Sunday, August 14, 2016

Erin Brockovich

Movie Name: Erin Brockovich
Year of Release: 2000
Director: Steven Soderbergh
Stars: Julia Roberts, Aaron Eckart, Albert Finney, Conchata Ferrell, Marg Helgenberger, Cherry Jones, Peter Coyote, Veanne Cox, Travey Walter, Wade Williams, Mimi Kennedy, William Lucking 
Genre: Drama
Score out of ten (whole numbers only): 7
Watch it on Amazon

Following the critically well received "Out of Sight" and "The Limey", director Steven Soderbergh had a fantastic year in 2000, with the release of two big films that were both awards contenders and simultaneously audience draws, the films being "Erin Brockovich" and "Traffic". "Erin Brockovich" is a biopic which depicts the life of a single mom struggling to make rent payments, who gets involved in a car accident. Trying to sue the person responsible for her crash, Erin loses her court battle much to her despair, and basically ends up working for the lawyer who failed to help her secure financial compensation from that accident. Erin's proactive nature and dynamic stance, gets her involved in a case which starts as a real estate investigation, and evolves into something much bigger involving a large company and a small community in California.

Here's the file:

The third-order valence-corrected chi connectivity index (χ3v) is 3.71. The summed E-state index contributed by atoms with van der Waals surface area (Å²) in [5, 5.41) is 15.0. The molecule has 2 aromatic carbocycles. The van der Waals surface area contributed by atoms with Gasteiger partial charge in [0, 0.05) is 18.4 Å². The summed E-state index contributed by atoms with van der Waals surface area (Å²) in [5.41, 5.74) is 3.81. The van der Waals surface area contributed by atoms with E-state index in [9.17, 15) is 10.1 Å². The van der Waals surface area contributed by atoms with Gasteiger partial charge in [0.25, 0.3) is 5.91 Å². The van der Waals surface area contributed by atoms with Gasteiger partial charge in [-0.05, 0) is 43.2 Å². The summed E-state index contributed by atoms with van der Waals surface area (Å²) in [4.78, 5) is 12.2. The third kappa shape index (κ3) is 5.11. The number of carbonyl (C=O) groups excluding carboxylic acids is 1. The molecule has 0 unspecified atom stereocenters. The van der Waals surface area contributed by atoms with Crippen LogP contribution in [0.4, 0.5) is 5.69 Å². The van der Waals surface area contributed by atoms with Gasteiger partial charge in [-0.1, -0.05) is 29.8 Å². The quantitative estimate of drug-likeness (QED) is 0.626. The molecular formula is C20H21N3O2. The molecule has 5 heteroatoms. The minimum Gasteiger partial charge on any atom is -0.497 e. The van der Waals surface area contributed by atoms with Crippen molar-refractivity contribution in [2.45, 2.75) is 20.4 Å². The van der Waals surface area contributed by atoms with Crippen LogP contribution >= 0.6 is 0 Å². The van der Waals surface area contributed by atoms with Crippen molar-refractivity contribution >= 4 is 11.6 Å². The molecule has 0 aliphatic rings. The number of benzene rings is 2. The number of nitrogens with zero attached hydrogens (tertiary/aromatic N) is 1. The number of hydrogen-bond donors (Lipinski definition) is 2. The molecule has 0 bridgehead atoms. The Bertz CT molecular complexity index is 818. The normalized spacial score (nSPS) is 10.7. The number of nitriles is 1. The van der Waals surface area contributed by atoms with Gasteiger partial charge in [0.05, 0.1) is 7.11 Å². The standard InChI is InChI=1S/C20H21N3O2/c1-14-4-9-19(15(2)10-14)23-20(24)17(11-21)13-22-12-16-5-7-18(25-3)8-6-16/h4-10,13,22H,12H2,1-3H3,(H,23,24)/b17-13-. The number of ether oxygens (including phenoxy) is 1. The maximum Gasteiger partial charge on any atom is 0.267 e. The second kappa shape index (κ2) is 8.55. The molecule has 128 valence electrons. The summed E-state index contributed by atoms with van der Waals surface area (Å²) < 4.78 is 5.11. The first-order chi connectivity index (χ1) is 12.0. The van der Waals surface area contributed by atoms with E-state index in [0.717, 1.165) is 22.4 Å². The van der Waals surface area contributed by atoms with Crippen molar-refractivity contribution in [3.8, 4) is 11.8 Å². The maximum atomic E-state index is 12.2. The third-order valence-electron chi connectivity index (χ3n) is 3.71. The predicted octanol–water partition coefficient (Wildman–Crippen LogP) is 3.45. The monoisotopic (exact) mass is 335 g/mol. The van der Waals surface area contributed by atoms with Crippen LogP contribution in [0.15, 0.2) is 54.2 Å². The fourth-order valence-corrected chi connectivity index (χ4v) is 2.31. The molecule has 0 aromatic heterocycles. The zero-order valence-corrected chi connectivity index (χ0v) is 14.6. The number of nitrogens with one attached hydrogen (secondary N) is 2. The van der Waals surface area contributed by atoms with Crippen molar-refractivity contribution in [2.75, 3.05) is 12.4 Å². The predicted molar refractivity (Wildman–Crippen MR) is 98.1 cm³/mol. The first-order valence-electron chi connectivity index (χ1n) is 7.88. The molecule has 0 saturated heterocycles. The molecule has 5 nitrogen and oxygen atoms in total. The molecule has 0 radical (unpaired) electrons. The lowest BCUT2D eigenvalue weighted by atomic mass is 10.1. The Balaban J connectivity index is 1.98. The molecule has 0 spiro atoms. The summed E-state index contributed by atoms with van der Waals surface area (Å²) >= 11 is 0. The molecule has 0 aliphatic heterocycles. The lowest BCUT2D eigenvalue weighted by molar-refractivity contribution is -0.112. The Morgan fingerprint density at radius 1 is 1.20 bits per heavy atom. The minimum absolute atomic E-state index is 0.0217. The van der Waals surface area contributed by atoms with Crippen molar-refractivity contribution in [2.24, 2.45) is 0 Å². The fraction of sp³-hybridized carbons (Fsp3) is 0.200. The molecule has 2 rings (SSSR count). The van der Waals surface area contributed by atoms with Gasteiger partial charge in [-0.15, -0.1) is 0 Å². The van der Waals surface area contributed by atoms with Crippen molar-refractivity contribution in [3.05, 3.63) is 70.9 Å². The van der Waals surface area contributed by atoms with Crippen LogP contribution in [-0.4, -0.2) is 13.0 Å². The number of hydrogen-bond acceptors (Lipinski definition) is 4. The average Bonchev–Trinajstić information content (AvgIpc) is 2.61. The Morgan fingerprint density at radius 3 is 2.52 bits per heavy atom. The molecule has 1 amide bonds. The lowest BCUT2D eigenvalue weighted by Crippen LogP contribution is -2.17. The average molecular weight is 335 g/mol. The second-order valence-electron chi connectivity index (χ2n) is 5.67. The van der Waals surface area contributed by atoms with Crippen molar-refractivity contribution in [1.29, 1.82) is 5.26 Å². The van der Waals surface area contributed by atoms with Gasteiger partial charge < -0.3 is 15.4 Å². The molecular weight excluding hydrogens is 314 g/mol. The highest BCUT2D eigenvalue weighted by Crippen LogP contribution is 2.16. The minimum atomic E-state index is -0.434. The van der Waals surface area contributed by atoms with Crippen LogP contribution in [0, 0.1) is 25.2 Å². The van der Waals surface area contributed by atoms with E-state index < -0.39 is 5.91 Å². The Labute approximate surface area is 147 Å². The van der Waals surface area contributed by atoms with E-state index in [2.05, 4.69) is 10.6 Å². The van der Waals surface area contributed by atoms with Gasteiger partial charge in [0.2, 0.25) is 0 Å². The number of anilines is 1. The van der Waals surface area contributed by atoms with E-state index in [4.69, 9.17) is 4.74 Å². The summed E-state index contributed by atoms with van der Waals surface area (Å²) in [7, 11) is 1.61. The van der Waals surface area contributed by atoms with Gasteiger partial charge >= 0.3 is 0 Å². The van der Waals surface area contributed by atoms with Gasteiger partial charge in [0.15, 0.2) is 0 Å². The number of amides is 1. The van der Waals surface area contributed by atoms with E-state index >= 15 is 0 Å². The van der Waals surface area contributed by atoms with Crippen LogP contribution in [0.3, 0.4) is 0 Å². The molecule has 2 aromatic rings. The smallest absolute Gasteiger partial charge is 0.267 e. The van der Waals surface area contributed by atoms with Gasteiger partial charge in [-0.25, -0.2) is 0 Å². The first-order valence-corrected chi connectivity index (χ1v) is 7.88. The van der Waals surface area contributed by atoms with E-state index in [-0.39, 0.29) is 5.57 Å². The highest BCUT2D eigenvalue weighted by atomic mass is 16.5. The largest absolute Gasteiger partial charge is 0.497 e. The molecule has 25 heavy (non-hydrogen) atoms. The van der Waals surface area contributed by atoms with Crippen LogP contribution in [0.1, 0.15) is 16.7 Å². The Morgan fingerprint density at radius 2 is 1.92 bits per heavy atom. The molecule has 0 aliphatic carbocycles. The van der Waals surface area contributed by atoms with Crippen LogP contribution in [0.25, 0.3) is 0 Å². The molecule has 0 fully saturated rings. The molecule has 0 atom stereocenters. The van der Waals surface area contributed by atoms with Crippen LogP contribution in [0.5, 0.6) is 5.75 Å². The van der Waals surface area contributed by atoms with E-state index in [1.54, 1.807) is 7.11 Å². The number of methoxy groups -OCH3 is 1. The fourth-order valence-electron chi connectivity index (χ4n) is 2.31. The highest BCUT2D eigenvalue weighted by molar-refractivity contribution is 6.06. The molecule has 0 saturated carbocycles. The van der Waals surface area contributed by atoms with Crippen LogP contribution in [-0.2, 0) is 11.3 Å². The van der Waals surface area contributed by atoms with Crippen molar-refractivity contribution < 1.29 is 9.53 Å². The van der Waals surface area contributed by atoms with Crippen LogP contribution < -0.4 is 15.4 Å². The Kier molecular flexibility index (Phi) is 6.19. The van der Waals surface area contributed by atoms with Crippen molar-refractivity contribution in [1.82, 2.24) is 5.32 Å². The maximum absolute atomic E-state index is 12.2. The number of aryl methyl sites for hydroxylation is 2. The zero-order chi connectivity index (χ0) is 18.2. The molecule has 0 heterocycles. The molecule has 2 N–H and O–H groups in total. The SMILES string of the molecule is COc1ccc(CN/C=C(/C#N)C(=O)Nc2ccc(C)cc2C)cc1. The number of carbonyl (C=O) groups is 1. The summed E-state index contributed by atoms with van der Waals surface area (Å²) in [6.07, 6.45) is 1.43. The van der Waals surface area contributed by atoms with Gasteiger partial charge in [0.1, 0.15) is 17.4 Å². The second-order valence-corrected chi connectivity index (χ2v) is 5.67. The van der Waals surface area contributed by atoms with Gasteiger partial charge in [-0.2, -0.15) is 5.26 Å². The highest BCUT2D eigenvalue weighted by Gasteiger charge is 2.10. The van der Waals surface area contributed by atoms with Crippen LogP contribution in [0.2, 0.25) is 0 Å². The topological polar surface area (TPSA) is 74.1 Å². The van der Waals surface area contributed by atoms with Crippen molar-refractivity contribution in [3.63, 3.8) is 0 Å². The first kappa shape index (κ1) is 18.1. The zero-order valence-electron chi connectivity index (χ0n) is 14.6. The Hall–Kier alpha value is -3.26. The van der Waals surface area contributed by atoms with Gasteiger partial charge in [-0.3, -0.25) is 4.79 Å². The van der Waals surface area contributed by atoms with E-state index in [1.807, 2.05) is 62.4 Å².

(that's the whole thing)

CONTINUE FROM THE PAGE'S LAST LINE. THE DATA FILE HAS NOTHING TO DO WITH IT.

Director Steven Soderbergh is one of the most interesting directors working in films these days. He combines his taste for experimentation, with all types of subject matters, usually involving central characters that are somewhat at odds with the reality that surrounds them. His central characters have a unique view of the world and how they relate to it, and through their resilience and perspective, manage to persevere and overcome their obstacles. That was the case of characters such as Graham in "sex, lies and videotape", Kafka in "Kafka", Aaron in "King of the Hill" and even Liberace in "Behind the Candelabra". In such an eclectic career, "Erin Brockovich" may be more of a typical biopic, but it's a film that showcases an episode in the life of a strong willed woman, someone who focuses all her attention on her cases, at the cost of everything, including her own family life. If anything the flawed screenplay depicts a very benign version of a person, someone who is an advocate for all sufferers of injustice (almost like a new version of Martin Ritt's "Norma Rae"), but it's still a great character study. The film features fantastic performances from Julia Roberts (who won the Oscar), Albert Finney and Aaron Eckart, and also features the beautiful cinematography from Edward Lachman. A very good film always worth watching.